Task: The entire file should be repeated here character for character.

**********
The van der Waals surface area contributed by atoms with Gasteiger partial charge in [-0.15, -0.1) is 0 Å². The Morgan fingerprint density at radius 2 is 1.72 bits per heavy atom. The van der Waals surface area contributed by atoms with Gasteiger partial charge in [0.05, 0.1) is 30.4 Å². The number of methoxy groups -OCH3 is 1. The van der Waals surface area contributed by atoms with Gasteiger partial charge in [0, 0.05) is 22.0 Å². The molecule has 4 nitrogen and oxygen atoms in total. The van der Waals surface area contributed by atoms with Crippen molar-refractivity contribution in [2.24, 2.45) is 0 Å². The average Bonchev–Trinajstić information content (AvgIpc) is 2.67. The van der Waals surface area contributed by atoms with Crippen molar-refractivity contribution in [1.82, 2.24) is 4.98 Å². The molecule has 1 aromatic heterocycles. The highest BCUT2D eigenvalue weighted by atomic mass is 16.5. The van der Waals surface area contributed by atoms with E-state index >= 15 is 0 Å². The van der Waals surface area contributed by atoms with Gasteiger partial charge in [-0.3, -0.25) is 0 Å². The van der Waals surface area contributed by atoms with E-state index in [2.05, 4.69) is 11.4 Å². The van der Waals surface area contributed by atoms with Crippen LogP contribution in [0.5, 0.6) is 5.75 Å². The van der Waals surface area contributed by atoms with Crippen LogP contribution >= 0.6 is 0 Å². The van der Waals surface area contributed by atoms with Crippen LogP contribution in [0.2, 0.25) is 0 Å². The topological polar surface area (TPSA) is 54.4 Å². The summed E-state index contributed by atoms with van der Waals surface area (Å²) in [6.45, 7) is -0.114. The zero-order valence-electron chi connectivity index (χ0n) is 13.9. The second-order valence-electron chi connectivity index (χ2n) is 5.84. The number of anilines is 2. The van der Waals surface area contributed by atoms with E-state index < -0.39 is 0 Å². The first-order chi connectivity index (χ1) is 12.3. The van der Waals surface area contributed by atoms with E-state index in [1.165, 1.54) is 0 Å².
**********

The van der Waals surface area contributed by atoms with Gasteiger partial charge in [-0.15, -0.1) is 0 Å². The Morgan fingerprint density at radius 2 is 1.72 bits per heavy atom. The van der Waals surface area contributed by atoms with Gasteiger partial charge in [0.05, 0.1) is 30.4 Å². The number of methoxy groups -OCH3 is 1. The van der Waals surface area contributed by atoms with Gasteiger partial charge in [0, 0.05) is 22.0 Å². The molecule has 4 nitrogen and oxygen atoms in total. The van der Waals surface area contributed by atoms with Crippen molar-refractivity contribution in [2.24, 2.45) is 0 Å². The average Bonchev–Trinajstić information content (AvgIpc) is 2.67. The van der Waals surface area contributed by atoms with Crippen molar-refractivity contribution in [1.82, 2.24) is 4.98 Å². The molecule has 1 aromatic heterocycles. The highest BCUT2D eigenvalue weighted by atomic mass is 16.5. The van der Waals surface area contributed by atoms with E-state index >= 15 is 0 Å². The van der Waals surface area contributed by atoms with Gasteiger partial charge in [-0.3, -0.25) is 0 Å². The van der Waals surface area contributed by atoms with E-state index in [2.05, 4.69) is 11.4 Å². The van der Waals surface area contributed by atoms with Crippen LogP contribution in [0.5, 0.6) is 5.75 Å². The van der Waals surface area contributed by atoms with Crippen LogP contribution >= 0.6 is 0 Å². The van der Waals surface area contributed by atoms with Crippen LogP contribution in [0.2, 0.25) is 0 Å². The topological polar surface area (TPSA) is 54.4 Å². The summed E-state index contributed by atoms with van der Waals surface area (Å²) in [6.45, 7) is -0.114. The zero-order valence-electron chi connectivity index (χ0n) is 13.9. The second-order valence-electron chi connectivity index (χ2n) is 5.84. The number of anilines is 2. The van der Waals surface area contributed by atoms with E-state index < -0.39 is 0 Å². The first-order chi connectivity index (χ1) is 12.3. The van der Waals surface area contributed by atoms with E-state index in [1.165, 1.54) is 0 Å².